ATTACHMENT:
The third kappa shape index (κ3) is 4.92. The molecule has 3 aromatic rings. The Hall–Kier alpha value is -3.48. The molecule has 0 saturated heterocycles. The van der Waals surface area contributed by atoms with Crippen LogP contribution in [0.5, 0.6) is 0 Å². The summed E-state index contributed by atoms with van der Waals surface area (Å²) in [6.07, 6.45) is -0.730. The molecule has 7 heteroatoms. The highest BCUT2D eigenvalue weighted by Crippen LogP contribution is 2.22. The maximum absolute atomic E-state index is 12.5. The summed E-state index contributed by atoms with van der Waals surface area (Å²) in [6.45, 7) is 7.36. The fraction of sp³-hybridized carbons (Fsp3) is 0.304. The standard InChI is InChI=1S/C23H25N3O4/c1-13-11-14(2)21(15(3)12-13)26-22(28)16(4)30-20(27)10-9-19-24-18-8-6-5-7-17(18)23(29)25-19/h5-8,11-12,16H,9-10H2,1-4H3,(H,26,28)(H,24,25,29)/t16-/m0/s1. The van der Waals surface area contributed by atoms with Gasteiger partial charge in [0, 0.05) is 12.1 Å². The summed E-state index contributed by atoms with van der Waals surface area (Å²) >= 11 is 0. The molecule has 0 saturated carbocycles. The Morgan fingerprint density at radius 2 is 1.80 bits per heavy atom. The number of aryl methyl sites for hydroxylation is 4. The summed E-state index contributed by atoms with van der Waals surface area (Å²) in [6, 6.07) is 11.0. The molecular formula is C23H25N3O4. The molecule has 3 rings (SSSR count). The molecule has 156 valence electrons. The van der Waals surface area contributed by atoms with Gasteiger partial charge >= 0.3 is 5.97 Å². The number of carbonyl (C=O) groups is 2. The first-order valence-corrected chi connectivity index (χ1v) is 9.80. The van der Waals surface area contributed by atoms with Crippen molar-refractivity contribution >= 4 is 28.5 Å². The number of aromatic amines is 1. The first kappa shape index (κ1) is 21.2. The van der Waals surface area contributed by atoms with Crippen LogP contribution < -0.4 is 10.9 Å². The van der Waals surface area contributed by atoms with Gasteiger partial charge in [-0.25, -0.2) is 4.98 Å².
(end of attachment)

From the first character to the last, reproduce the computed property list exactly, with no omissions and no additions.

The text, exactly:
The third kappa shape index (κ3) is 4.92. The molecule has 3 aromatic rings. The Hall–Kier alpha value is -3.48. The molecule has 0 saturated heterocycles. The van der Waals surface area contributed by atoms with Crippen LogP contribution in [0.5, 0.6) is 0 Å². The summed E-state index contributed by atoms with van der Waals surface area (Å²) in [6.07, 6.45) is -0.730. The molecule has 7 heteroatoms. The highest BCUT2D eigenvalue weighted by Crippen LogP contribution is 2.22. The maximum absolute atomic E-state index is 12.5. The summed E-state index contributed by atoms with van der Waals surface area (Å²) in [6.45, 7) is 7.36. The fraction of sp³-hybridized carbons (Fsp3) is 0.304. The standard InChI is InChI=1S/C23H25N3O4/c1-13-11-14(2)21(15(3)12-13)26-22(28)16(4)30-20(27)10-9-19-24-18-8-6-5-7-17(18)23(29)25-19/h5-8,11-12,16H,9-10H2,1-4H3,(H,26,28)(H,24,25,29)/t16-/m0/s1. The van der Waals surface area contributed by atoms with Gasteiger partial charge in [0, 0.05) is 12.1 Å². The summed E-state index contributed by atoms with van der Waals surface area (Å²) >= 11 is 0. The molecule has 0 saturated carbocycles. The Morgan fingerprint density at radius 2 is 1.80 bits per heavy atom. The number of aryl methyl sites for hydroxylation is 4. The summed E-state index contributed by atoms with van der Waals surface area (Å²) in [6, 6.07) is 11.0. The molecular formula is C23H25N3O4. The molecule has 3 rings (SSSR count). The molecule has 156 valence electrons. The van der Waals surface area contributed by atoms with Gasteiger partial charge >= 0.3 is 5.97 Å². The number of carbonyl (C=O) groups is 2. The first-order valence-corrected chi connectivity index (χ1v) is 9.80. The van der Waals surface area contributed by atoms with Crippen molar-refractivity contribution >= 4 is 28.5 Å². The number of aromatic amines is 1. The first kappa shape index (κ1) is 21.2. The van der Waals surface area contributed by atoms with Crippen LogP contribution < -0.4 is 10.9 Å². The van der Waals surface area contributed by atoms with Gasteiger partial charge in [-0.25, -0.2) is 4.98 Å².